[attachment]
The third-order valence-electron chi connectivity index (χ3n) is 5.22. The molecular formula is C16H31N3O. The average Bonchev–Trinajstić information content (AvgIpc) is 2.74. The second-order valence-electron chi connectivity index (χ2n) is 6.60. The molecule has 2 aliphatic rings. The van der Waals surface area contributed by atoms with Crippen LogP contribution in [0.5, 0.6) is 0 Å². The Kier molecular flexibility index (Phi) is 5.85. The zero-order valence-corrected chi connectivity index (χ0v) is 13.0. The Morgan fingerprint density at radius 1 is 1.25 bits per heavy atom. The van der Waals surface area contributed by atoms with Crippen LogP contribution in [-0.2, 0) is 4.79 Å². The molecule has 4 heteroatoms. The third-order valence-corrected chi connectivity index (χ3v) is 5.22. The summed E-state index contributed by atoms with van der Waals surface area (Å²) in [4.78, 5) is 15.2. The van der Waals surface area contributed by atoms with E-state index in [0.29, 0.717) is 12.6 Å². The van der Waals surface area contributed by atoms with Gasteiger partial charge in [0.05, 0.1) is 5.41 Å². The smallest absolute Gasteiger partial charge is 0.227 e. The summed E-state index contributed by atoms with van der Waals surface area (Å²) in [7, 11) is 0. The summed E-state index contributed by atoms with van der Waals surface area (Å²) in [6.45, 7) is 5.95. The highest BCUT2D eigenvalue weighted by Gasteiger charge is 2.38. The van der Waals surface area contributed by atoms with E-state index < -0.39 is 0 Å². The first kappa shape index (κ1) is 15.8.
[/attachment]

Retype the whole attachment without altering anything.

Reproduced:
The third-order valence-electron chi connectivity index (χ3n) is 5.22. The molecular formula is C16H31N3O. The average Bonchev–Trinajstić information content (AvgIpc) is 2.74. The second-order valence-electron chi connectivity index (χ2n) is 6.60. The molecule has 2 aliphatic rings. The van der Waals surface area contributed by atoms with Crippen LogP contribution in [0.5, 0.6) is 0 Å². The Kier molecular flexibility index (Phi) is 5.85. The zero-order valence-corrected chi connectivity index (χ0v) is 13.0. The Morgan fingerprint density at radius 1 is 1.25 bits per heavy atom. The van der Waals surface area contributed by atoms with Crippen LogP contribution in [-0.2, 0) is 4.79 Å². The molecule has 4 heteroatoms. The third-order valence-corrected chi connectivity index (χ3v) is 5.22. The summed E-state index contributed by atoms with van der Waals surface area (Å²) in [4.78, 5) is 15.2. The van der Waals surface area contributed by atoms with E-state index in [0.29, 0.717) is 12.6 Å². The van der Waals surface area contributed by atoms with Gasteiger partial charge in [0.05, 0.1) is 5.41 Å². The smallest absolute Gasteiger partial charge is 0.227 e. The summed E-state index contributed by atoms with van der Waals surface area (Å²) in [7, 11) is 0. The summed E-state index contributed by atoms with van der Waals surface area (Å²) in [6.45, 7) is 5.95. The highest BCUT2D eigenvalue weighted by Gasteiger charge is 2.38. The van der Waals surface area contributed by atoms with E-state index < -0.39 is 0 Å². The first kappa shape index (κ1) is 15.8.